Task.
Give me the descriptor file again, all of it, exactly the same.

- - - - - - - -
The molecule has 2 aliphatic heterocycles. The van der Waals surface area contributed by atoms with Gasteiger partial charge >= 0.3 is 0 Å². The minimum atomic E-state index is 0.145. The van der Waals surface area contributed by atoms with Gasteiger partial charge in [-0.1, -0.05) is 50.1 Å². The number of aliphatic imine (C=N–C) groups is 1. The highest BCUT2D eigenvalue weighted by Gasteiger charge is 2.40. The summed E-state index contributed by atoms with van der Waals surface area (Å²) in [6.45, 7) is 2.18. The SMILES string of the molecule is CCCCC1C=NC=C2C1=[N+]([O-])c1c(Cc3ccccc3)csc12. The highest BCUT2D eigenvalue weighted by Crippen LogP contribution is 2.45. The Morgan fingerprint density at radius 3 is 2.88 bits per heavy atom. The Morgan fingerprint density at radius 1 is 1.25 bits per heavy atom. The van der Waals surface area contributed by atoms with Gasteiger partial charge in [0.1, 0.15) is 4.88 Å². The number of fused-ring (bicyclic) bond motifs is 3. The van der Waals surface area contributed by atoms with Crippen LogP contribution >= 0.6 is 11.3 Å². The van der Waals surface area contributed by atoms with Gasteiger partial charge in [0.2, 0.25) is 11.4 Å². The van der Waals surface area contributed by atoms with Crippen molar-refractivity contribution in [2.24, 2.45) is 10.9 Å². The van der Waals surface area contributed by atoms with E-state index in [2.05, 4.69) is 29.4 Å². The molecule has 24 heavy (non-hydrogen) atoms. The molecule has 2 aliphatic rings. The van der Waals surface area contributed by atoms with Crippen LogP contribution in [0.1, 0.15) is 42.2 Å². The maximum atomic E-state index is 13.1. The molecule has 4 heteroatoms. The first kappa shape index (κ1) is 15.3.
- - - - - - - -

The molecule has 2 aliphatic heterocycles. The van der Waals surface area contributed by atoms with Gasteiger partial charge >= 0.3 is 0 Å². The minimum atomic E-state index is 0.145. The van der Waals surface area contributed by atoms with Gasteiger partial charge in [-0.1, -0.05) is 50.1 Å². The number of aliphatic imine (C=N–C) groups is 1. The highest BCUT2D eigenvalue weighted by Gasteiger charge is 2.40. The summed E-state index contributed by atoms with van der Waals surface area (Å²) in [6.45, 7) is 2.18. The SMILES string of the molecule is CCCCC1C=NC=C2C1=[N+]([O-])c1c(Cc3ccccc3)csc12. The highest BCUT2D eigenvalue weighted by Crippen LogP contribution is 2.45. The Morgan fingerprint density at radius 3 is 2.88 bits per heavy atom. The Morgan fingerprint density at radius 1 is 1.25 bits per heavy atom. The van der Waals surface area contributed by atoms with Gasteiger partial charge in [0.1, 0.15) is 4.88 Å². The number of fused-ring (bicyclic) bond motifs is 3. The van der Waals surface area contributed by atoms with Crippen LogP contribution >= 0.6 is 11.3 Å². The van der Waals surface area contributed by atoms with Gasteiger partial charge in [0.2, 0.25) is 11.4 Å². The van der Waals surface area contributed by atoms with Crippen molar-refractivity contribution in [2.24, 2.45) is 10.9 Å². The van der Waals surface area contributed by atoms with E-state index in [2.05, 4.69) is 29.4 Å². The molecule has 24 heavy (non-hydrogen) atoms. The molecule has 2 aliphatic rings. The van der Waals surface area contributed by atoms with Crippen LogP contribution in [0.1, 0.15) is 42.2 Å². The maximum atomic E-state index is 13.1. The molecule has 4 heteroatoms. The first kappa shape index (κ1) is 15.3.